Chicago Theater Review: [TITLE OF SHOW] (Northlight Theatre in Skokie)

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by Paul Kubicki on June 4, 2012

in Theater-Chicago

[title of review]

The Northlight Theatre decided to step off of the beaten path this season, putting on the relatively unknown cult musical [title of show]. The simple premise has two writers, Jeff and Hunter, who are trying to write a show about themselves writing a show ([title of show] refers to the New York Musical Theatre Festival’s application form). The boys enlist the help of two actress friends, Heidi and Susan, and we follow their creative process from conception to first performance, and ultimately Broadway. Accompanied only by four chairs and a keyboard, the four actors on stage are retelling the true story of librettist Hunter Bell and composer/lyricist Jeff Bowen, whose friendships, minds, and talents were sorely tested during the creation of their musical.

Paul Kubicki's Chicago review of [title of show] at Northlight

Part of the enjoyment is that the musical consistently makes fun of itself and other musicals; because it is jam-packed with references to great Broadway hits and flops, those with minimal knowledge of the theatre may find themselves distanced because they are not in on the joke. For those aficionados who can rattle off a tsunami of Broadway divas and trivia, this show was written for you. Either way, Northlight’s production hits all of the right notes. It is quirky, funny, painstakingly honest and full of heart—everything that the musical intends to be.

Paul Kubicki's Chicago review of [title of show] at Northlight

While the show moves dangerously close to kitsch, it also offers an honest, open look at what it takes to write a musical. It strips the glamour away and lays bare the creative process for what it really is—difficult, painful, absurd, and altogether rewarding. Susan notes that some say art is easy for them, then tells us: “While I celebrate their creative freedom, a little part of me wants to punch those motherfuckers in the teeth.” Even though the line can be categorized as cute, [title of show] really delivers on this sort of frustration. For our protagonists, putting this show together not only becomes difficult, but nearly tears their friendships apart and drives them to despair. As silly as the show might be at times, it has more earnest heart than any show I’ve seen in recent memory.

Paul Kubicki's Chicago review of [title of show] at NorthlightAs the book-writer Hunter, Matthew Crowle delivers a delightfully bizarre performance. His comic timing is spot-on, but he never sacrifices an honest portrayal of Hunter, especially important when we see him torn between watching the Food Network and online porn or actually writing the show. In perfect contrast to Crowle is Stephen Schellhardt, who impeccably embodies Jeff, the sassy, sarcastic composer. The two play off one another nicely, and can effectively make the jumps between comedy and heart that the show constantly demands.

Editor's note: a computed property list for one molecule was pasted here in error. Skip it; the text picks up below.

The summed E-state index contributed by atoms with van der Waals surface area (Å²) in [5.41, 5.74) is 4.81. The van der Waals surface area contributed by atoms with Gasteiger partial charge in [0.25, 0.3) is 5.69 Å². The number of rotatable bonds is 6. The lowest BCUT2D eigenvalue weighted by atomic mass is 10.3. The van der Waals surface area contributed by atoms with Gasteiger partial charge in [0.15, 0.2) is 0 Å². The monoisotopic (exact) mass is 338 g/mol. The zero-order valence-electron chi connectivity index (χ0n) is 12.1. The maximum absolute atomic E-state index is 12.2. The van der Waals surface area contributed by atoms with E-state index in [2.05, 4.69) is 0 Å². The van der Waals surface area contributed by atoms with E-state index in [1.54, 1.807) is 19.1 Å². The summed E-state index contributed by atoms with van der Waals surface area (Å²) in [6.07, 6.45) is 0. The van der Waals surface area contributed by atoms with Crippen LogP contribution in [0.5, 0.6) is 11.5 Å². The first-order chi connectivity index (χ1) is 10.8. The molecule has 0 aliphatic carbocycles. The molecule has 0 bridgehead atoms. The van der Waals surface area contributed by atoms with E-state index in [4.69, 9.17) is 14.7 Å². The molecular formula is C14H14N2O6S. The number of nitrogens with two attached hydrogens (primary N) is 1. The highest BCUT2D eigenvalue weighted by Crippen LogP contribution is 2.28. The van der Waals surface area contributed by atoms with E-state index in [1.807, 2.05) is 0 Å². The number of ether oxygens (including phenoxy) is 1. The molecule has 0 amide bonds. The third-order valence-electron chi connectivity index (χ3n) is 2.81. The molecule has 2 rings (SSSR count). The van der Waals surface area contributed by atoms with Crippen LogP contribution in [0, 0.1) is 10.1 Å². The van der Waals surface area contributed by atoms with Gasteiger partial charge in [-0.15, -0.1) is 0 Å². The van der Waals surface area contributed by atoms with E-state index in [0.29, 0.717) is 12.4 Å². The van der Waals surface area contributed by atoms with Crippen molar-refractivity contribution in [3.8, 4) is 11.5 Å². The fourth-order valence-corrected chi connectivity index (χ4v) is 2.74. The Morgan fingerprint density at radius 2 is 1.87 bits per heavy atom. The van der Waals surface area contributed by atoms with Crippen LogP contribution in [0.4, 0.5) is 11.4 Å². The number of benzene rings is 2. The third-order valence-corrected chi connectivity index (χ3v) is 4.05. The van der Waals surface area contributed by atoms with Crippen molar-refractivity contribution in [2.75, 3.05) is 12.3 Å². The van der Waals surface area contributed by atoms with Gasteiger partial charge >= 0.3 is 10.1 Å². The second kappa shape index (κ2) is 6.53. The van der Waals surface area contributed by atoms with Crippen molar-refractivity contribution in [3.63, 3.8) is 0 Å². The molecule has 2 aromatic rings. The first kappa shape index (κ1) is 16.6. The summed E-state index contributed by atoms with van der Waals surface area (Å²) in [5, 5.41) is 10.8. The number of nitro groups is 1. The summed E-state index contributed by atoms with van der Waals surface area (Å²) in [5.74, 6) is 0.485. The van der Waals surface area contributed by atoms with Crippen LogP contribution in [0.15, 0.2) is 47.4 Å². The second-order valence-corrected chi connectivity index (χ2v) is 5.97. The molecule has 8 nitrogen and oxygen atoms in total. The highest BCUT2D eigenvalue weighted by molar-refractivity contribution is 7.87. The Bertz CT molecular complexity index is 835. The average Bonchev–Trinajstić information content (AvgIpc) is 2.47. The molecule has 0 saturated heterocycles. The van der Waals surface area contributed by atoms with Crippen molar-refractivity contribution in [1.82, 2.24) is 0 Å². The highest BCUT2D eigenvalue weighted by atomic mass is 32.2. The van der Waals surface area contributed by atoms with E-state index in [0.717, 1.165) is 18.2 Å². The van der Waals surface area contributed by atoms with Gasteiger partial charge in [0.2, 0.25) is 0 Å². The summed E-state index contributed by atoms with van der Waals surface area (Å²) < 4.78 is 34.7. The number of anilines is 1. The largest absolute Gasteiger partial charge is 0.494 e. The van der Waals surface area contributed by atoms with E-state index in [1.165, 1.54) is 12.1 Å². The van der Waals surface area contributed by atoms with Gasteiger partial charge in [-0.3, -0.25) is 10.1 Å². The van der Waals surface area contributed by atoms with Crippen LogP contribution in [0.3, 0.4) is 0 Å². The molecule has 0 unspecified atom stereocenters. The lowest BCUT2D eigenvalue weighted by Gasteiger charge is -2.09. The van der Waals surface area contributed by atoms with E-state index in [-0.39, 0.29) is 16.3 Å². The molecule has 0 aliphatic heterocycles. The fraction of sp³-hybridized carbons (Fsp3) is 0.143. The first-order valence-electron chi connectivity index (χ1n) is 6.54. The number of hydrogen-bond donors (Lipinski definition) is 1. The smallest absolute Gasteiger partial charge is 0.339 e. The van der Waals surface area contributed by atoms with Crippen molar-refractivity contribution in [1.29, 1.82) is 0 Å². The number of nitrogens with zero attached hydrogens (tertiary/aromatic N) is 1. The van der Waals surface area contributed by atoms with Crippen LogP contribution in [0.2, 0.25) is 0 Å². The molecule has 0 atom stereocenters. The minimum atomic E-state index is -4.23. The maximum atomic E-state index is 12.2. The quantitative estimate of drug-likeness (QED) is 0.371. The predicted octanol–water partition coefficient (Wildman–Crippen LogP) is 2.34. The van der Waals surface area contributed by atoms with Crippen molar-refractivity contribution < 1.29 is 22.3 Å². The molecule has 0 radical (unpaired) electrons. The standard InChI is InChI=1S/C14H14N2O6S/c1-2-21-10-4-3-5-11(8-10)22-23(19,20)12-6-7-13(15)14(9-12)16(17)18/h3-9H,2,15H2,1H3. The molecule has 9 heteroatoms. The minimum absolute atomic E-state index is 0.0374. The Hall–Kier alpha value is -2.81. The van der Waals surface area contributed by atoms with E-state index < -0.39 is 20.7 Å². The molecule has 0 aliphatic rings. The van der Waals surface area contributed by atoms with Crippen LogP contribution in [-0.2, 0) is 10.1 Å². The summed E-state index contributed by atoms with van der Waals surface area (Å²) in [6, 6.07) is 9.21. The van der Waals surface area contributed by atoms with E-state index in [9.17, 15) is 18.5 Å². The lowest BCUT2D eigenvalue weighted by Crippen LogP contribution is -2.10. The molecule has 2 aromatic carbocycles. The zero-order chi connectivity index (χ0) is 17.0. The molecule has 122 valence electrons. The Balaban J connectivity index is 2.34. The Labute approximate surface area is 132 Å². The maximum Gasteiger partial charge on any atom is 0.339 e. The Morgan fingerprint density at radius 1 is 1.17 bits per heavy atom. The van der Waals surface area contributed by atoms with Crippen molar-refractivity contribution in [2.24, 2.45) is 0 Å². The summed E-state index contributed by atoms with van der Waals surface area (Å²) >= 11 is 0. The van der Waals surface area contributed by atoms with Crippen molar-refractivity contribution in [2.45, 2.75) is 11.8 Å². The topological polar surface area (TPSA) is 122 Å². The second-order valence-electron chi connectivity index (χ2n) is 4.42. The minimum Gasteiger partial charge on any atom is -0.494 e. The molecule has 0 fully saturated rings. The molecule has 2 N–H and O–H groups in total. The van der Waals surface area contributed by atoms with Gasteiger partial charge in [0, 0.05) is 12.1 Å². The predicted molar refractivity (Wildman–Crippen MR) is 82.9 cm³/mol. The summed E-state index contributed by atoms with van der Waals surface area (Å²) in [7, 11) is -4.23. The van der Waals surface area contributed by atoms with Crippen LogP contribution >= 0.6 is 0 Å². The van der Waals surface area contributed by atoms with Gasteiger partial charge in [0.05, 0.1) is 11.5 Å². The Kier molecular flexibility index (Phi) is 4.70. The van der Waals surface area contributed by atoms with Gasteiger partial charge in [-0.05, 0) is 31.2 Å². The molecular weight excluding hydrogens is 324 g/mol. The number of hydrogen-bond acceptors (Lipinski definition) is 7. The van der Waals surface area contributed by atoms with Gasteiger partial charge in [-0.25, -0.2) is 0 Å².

The real stars of this show, however, are not the leads. McKinley Carter gives a truly wacky, over-the-top yet stunningly accurate performance as Susan. While at first she seems to be over-performing, not quite as honest as the rest of the actors on stage, she sinks in and gets to Susan’s heart effectively. It is hard not to fall in love with her and all of her quirks by the time she rolls into “Die, Vampire Die!” an extremely eccentric rallying song about speed bumps in the creative process (or vampires, as she calls them).

Paul Kubicki's Chicago review of [title of show] at NorthlightHeidi, who is forever bound to being a Broadway understudy or pit singer, is stunningly played by Christine Sherrill. She brings down the house with “A Way Back to Then,” a song about the childlike wonder she seeks to return to. The role is brilliantly written, and Sherrill delivers, bringing the show a unique depth and authenticity.

Peter Amster’s direction makes the play feel so organic and fluid that it is hard to imagine it even having a director. Just like the show itself, Amster’s staging is very inventive, even if it doesn’t stray too far from the original Tony-nominated production. Rather than upsetting a balance that seems to work, he keeps things simple, and lets the actors really drive the show.

Paul Kubicki's Chicago review of [title of show] at Northlight

[title of show] is truly unlike anything else I have seen. It celebrates art and all of the trials and tribulations involved in the creative process with a constant, acute sense of self that is extremely refreshing. While it may not be for some, those who are taken along for the ride (and you know who you are) will be rewarded with a remarkably fun but profound experience.

Paul Kubicki's Chicago review of [title of show] at Northlight

photos by Michael Brosilow

[title of show]
Northlight Theatre
9501 Skokie Blvd in Skokie
ends on June 9, 2012
for tickets, call 847.673.6300 or visit Northlight Theatre

for more shows, visit Theatre in Chicago

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